Adventures as Annie: The Knight at Dawn
Magic Tree House Adventures is BACK! Thank you to everyone that has emailed and/or commented about the previous programs. I loved hearing your feedback. For those of you who are new here, Magic Tree House Adventures is a monthly public library program for ages 5-8. Each session is themed around a book in the Magic Tree House series by Mary Pope Osborne in which there is a whole lot of history, science, activities, crafts, and plenty of fun. And I dress up as Annie. Braids and all.
For the first session we went back to the time of Knights and Castles as Jack and Annie did in The Knight at Dawn.
First… A Special Guest!
During the warmer months in Lawrence, I’ve seen a few men dressed in medieval wear practicing sword fighting in the park. I had no idea how to find these mysterious fighters, so I put it out there in the Twitter-verse, asking if anyone knew who they were. I received a reply within minutes. Thank you, Twitter. They’re a part of the Society for Creative Anachronism, and the Shire of Carlsby is located in Lawrence, Kansas. What luck! I reached out to them and one gentlemen agreed to visit the program and talk about what it was like to live back in the Middle Ages; the type of armor a knight wore, and what it was like to be a knight during that time. He brought helmets and chainmail, which he graciously allowed the kids to handle and pass around. It was awesome and they loved it. I’m so grateful they were able to make it.
Where Are We? Who Are They?
A Magic Tree House Adventures staple. “Where Are We? Who Are They?” is a 10-minute slideshow presentation/discussion where I flash a picture up on a projector and ask the kids what is going on in that particular image. For example, for this session the first picture was a picture drawn during the Middle Ages and I asked, “What year was this picture drawn? And what is going on in the picture? Do you think it was made last year?” We discussed The Middle Ages, the Feudal system, castles, parts of a castle, knights, tournaments, and battles.
Marshmallow Catapult, Castle Construction, & Sword Making
After “Where Are We? Who Are They?” the kids were divided into three groups and rotated between the various activities. These activities were marshmallow catapults, castle construction, and sword making.
I talked very briefly about catapults and the physics of a catapult during the “Where Are We? Who Are They?” discussion. I told the kids to imagine a spring. When you press down on the spring that is called “potential energy”. It’s stored energy waiting to be released. When it is released and the spring bounces up, that is called “kinetic energy”. The result is movement. It is the same with a catapult. Press down (potential energy) and release (kinetic energy). What better way to test out what was discussed than flinging marshmallows at a castle? I created our own version of storming the castle using homemade catapults and poster board castles. I created several popsicle stick catapults using this guide. We used books and audiobooks to experiment with different shooting heights. I found it worked the best when the catapult was on a slope.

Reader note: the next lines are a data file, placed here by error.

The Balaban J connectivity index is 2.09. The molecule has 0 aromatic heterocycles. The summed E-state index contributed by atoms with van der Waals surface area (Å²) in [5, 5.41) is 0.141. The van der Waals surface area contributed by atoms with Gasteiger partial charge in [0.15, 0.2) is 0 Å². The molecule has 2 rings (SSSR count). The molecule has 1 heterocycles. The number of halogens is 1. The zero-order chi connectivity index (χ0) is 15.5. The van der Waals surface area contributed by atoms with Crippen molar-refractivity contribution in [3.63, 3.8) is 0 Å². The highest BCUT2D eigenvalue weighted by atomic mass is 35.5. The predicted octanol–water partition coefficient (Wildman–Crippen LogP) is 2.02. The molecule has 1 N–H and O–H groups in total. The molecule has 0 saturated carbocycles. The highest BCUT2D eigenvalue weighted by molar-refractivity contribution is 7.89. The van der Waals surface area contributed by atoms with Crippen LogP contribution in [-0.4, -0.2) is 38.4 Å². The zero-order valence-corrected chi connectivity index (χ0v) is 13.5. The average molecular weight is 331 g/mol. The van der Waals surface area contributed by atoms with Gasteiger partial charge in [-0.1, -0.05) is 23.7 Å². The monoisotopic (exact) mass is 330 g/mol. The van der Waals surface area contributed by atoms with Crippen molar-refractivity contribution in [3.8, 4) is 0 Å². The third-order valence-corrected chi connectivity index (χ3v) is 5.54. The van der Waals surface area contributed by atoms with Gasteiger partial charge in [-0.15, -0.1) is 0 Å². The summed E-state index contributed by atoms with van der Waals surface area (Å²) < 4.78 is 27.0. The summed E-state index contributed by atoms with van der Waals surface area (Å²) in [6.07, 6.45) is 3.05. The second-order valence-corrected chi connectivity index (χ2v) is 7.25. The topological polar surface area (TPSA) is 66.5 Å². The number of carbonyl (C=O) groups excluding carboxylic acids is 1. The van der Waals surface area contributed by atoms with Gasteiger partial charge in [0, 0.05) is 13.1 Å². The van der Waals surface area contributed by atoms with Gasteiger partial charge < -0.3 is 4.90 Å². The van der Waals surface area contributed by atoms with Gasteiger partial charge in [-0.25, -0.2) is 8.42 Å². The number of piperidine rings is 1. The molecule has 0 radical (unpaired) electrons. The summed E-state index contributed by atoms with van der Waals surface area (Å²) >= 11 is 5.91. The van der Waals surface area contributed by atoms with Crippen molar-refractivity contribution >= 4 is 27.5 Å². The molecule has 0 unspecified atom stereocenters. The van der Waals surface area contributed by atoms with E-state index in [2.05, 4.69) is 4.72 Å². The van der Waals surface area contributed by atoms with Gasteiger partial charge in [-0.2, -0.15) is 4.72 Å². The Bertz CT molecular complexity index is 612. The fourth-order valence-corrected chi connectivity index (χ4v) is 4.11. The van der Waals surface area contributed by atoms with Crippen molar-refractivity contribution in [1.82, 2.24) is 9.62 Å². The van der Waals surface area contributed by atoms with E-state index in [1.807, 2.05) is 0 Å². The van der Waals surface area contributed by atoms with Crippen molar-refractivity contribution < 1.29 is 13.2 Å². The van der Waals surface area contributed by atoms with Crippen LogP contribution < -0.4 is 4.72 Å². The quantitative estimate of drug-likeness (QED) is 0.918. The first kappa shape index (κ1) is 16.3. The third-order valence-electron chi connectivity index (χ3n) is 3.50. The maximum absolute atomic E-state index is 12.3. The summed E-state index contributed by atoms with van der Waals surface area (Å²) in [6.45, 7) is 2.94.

The only problem was that it was so fun that they didn’t seem to want to take turns. It was a hit.
Another activity station was “castle construction” where the kids created 3-D castles using colored construction paper, tape, scissors, and paperclips. The idea came from the images on K8Art First, the kids cut or drew battlements (gaps on the top of a castle wall), then they rolled the ends of the paper together into a cylinder and taped it. The towers were secured together with paper clips.
Sword Making Station
There were three rules for the sword making station: 1) No hitting 2) No hitting 3) No hitting. If someone did decide to hit a peer, the sword would be taken and never returned. Needless to say… There was no hitting! This station was a little more difficult for the younger kids, but everyone was able to get their sword finished in the little time we had.
Here is how we made this craft..
We used polyethylene pipe insulation (similar to what pool noodles are made of) purchased from a hardware store and cut into the length of a little less than a yard. The only other material needed for this craft is aluminum foil. I pre-cut sheets that were about a yard before hand, so the kids wouldn’t have to bother with it.
We wrapped the foam using a sheet of foil and squeezed it together afterwards so it would be secure. I only used one sheet of foil for each end of the foam sword.
After that is complete, the handle of the sword was made by folding a sheet of foil the size of the sword enough times so that it is the same width of the sword.
Position the folded piece of foil on the sword where you’d like the handle to be.
Then twist the folded foil around the foam sword couple times.
Mold into a handle as you see fit. All I did for this example was fold in the edges.
Just like in the past, when the program was over each child received their own Magic Tree House Adventures Journal. These journals are meant to mimic Jack’s journal, listing facts about the program. They also have worksheets found on the Magic Tree House website. Here’s a preview of a few of the pages. If you’d like a copy of this journal, let me know in the comments or shoot me an email and I’ll send you a PDF copy.
It felt good to be Annie again and travel back in time again with the library kids. Next month we’ll be heading off to a deserted island in Pirates Past Noon. ARR! As always, if you have ideas of what has worked in the past with your students or patrons regarding Magic Tree House lessons/programs, please share!
image source: middle ages artwork